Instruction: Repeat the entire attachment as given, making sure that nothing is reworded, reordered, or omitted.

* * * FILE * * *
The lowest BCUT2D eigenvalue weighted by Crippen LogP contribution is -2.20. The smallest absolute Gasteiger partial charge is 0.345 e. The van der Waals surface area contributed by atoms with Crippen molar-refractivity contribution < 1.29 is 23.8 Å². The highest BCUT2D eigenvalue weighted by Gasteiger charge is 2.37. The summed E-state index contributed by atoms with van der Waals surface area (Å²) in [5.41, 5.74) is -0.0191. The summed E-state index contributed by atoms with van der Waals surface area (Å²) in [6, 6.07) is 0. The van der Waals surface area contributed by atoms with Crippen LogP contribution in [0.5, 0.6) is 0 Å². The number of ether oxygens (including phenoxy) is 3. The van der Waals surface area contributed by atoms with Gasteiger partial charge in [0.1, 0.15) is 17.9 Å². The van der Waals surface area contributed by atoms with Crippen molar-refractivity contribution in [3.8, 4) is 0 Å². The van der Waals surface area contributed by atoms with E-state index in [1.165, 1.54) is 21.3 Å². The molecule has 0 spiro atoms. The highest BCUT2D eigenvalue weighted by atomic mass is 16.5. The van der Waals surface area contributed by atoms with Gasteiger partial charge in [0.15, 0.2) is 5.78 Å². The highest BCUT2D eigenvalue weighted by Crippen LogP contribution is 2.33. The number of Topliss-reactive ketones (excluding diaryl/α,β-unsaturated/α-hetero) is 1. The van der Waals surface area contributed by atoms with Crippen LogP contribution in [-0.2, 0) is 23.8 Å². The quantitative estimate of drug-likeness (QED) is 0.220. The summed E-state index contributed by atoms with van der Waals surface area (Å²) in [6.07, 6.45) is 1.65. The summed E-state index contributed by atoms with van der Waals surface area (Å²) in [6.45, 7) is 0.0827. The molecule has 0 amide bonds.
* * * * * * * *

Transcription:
The lowest BCUT2D eigenvalue weighted by Crippen LogP contribution is -2.20. The smallest absolute Gasteiger partial charge is 0.345 e. The van der Waals surface area contributed by atoms with Crippen molar-refractivity contribution < 1.29 is 23.8 Å². The highest BCUT2D eigenvalue weighted by Gasteiger charge is 2.37. The summed E-state index contributed by atoms with van der Waals surface area (Å²) in [5.41, 5.74) is -0.0191. The summed E-state index contributed by atoms with van der Waals surface area (Å²) in [6, 6.07) is 0. The van der Waals surface area contributed by atoms with Crippen LogP contribution in [0.5, 0.6) is 0 Å². The number of ether oxygens (including phenoxy) is 3. The van der Waals surface area contributed by atoms with Gasteiger partial charge in [0.1, 0.15) is 17.9 Å². The van der Waals surface area contributed by atoms with Crippen molar-refractivity contribution in [3.8, 4) is 0 Å². The van der Waals surface area contributed by atoms with E-state index in [1.165, 1.54) is 21.3 Å². The molecule has 0 spiro atoms. The highest BCUT2D eigenvalue weighted by atomic mass is 16.5. The van der Waals surface area contributed by atoms with Gasteiger partial charge in [0.15, 0.2) is 5.78 Å². The highest BCUT2D eigenvalue weighted by Crippen LogP contribution is 2.33. The number of Topliss-reactive ketones (excluding diaryl/α,β-unsaturated/α-hetero) is 1. The van der Waals surface area contributed by atoms with Crippen LogP contribution in [-0.2, 0) is 23.8 Å². The quantitative estimate of drug-likeness (QED) is 0.220. The summed E-state index contributed by atoms with van der Waals surface area (Å²) in [6.07, 6.45) is 1.65. The summed E-state index contributed by atoms with van der Waals surface area (Å²) in [6.45, 7) is 0.0827. The molecule has 0 amide bonds.